Unsung Players: James Jones

When pictures of the abandoned Silverdome surfaced on aol.com this week, it struck a nerve with everyone The Chancellor interacts with. Of course all of us pictured so many Thanksgiving Day games, Barry Sanders breaking ankles, and the incomparable Billy Sims flying high into the end zone. However sandwiched between these two was a fullback who was a #1 draft pick in James Jones.

The Silverdome as it exists today. Almost a scene from the shoow "Life after People"

The Silverdome as it exists today. Almost a scene from the show “Life after People”

In the vignette to follow, you’ll see Jones was forced into a bigger role with the Lions although the team was lacking in talent to fully showcase him. Had QB Chuck Long developed fully or Eric Hipple able to avoid injuries, the offense could have gotten on track.

They just didn’t have the talent at receiver to stretch the field and provide more running room. Not a single Pro Bowl performer on offense between 1983-1988 slowed what could have been an even more productive career.

As twilight is descending on the Silverdome with all of it’s assets being auctioned off, why not take a look back at James Jones career. His name should be thought of with the best Detroit Lions who played in this building. Yes Super Bowl XVI was played here but these men toiled on the floor of this stadium trying to bring Detroit a winner.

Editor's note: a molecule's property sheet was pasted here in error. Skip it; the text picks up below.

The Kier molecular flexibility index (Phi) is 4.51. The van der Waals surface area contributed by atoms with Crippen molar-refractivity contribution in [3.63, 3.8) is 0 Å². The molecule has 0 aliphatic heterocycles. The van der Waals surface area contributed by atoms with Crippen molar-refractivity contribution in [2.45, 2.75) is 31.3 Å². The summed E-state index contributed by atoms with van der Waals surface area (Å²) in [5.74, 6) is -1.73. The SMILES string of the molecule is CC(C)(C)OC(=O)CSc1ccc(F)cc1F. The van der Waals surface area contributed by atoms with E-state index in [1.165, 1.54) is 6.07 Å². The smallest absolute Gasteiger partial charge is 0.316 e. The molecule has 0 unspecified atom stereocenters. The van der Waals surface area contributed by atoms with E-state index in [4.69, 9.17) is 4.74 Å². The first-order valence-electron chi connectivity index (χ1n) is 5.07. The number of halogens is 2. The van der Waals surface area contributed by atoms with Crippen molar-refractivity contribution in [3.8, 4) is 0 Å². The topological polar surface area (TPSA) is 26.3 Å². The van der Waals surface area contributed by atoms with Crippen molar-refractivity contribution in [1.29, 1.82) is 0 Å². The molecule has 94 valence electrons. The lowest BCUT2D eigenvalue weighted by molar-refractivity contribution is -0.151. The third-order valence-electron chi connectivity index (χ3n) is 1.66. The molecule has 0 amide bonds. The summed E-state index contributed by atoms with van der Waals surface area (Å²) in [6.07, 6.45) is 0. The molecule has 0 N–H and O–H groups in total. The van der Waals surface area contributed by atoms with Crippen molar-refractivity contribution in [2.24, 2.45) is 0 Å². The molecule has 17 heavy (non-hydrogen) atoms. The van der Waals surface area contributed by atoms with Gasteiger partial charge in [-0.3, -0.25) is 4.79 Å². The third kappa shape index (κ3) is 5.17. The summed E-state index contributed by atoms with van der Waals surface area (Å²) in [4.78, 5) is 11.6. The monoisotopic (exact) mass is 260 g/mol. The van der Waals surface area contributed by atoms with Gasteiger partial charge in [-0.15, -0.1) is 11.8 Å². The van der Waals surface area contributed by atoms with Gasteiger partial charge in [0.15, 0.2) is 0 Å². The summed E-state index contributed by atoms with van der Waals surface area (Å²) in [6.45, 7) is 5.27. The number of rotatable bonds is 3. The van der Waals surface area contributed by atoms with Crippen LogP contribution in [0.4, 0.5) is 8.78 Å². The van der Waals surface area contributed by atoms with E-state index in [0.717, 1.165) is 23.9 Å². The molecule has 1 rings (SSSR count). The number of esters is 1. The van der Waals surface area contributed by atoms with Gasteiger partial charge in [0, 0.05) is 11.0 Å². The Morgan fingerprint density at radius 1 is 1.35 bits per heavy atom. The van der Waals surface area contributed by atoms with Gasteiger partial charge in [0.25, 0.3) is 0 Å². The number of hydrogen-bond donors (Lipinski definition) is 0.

Jones had the talent to be one of the best fullbacks in league history. When you play for a team that is always behind it’s hard to get rushing totals to be considered among the elite. Players like Jones are overlooked when playing for incomplete teams that lose most of the time. That has to be frustrating. Its worth taking a look back and think what might have been as the Silverdome fades from memory.

Although he played 10 seasons the bulk of his career yardage came as the link between Billy Sims and Barry Sanders.

James Jones Lion Career 1983-1988:

  • 960 carries 3,452 yards 23TDs
  • 285 receptions 2,318 yards 10TDs

These are nowhere near what the more celebrated #20s accumulated but when you look at his play among the pantheon of fullbacks, you have to tip your cap to the career he had.

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